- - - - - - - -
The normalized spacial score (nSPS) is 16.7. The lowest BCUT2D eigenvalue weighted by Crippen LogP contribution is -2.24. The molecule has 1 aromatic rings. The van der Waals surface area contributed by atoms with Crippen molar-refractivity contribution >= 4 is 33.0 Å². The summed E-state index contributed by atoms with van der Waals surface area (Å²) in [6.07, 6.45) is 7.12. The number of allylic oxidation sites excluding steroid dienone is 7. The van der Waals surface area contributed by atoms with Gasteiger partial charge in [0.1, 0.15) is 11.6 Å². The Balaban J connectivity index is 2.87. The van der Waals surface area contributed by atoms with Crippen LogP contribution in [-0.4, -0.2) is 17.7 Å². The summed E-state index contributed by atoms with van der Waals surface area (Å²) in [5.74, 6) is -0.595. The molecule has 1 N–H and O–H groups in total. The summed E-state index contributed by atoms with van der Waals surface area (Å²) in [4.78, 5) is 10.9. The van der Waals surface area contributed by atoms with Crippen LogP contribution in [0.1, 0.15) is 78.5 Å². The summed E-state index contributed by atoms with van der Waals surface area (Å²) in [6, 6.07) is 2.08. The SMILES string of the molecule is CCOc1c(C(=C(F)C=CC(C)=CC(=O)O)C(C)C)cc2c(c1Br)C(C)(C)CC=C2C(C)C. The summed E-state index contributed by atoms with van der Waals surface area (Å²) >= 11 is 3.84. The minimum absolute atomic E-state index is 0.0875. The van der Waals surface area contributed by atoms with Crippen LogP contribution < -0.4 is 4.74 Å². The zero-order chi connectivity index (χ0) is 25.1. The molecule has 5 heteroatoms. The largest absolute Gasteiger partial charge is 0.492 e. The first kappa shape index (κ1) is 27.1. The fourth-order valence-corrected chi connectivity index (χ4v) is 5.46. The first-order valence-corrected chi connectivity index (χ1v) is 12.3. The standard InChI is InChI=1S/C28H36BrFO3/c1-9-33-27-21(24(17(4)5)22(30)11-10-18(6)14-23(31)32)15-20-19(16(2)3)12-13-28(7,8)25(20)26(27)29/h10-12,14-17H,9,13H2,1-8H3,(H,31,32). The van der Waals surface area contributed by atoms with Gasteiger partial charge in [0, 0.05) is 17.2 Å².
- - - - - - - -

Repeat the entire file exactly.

The normalized spacial score (nSPS) is 16.7. The lowest BCUT2D eigenvalue weighted by Crippen LogP contribution is -2.24. The molecule has 1 aromatic rings. The van der Waals surface area contributed by atoms with Crippen molar-refractivity contribution >= 4 is 33.0 Å². The summed E-state index contributed by atoms with van der Waals surface area (Å²) in [6.07, 6.45) is 7.12. The number of allylic oxidation sites excluding steroid dienone is 7. The van der Waals surface area contributed by atoms with Gasteiger partial charge in [0.1, 0.15) is 11.6 Å². The Balaban J connectivity index is 2.87. The van der Waals surface area contributed by atoms with Crippen LogP contribution in [-0.4, -0.2) is 17.7 Å². The summed E-state index contributed by atoms with van der Waals surface area (Å²) in [5.74, 6) is -0.595. The molecule has 1 N–H and O–H groups in total. The summed E-state index contributed by atoms with van der Waals surface area (Å²) in [4.78, 5) is 10.9. The van der Waals surface area contributed by atoms with Crippen LogP contribution in [0.1, 0.15) is 78.5 Å². The summed E-state index contributed by atoms with van der Waals surface area (Å²) in [6, 6.07) is 2.08. The SMILES string of the molecule is CCOc1c(C(=C(F)C=CC(C)=CC(=O)O)C(C)C)cc2c(c1Br)C(C)(C)CC=C2C(C)C. The summed E-state index contributed by atoms with van der Waals surface area (Å²) >= 11 is 3.84. The minimum absolute atomic E-state index is 0.0875. The van der Waals surface area contributed by atoms with Crippen LogP contribution < -0.4 is 4.74 Å². The zero-order chi connectivity index (χ0) is 25.1. The molecule has 5 heteroatoms. The largest absolute Gasteiger partial charge is 0.492 e. The first kappa shape index (κ1) is 27.1. The fourth-order valence-corrected chi connectivity index (χ4v) is 5.46. The first-order valence-corrected chi connectivity index (χ1v) is 12.3. The standard InChI is InChI=1S/C28H36BrFO3/c1-9-33-27-21(24(17(4)5)22(30)11-10-18(6)14-23(31)32)15-20-19(16(2)3)12-13-28(7,8)25(20)26(27)29/h10-12,14-17H,9,13H2,1-8H3,(H,31,32). The van der Waals surface area contributed by atoms with Gasteiger partial charge in [0, 0.05) is 17.2 Å².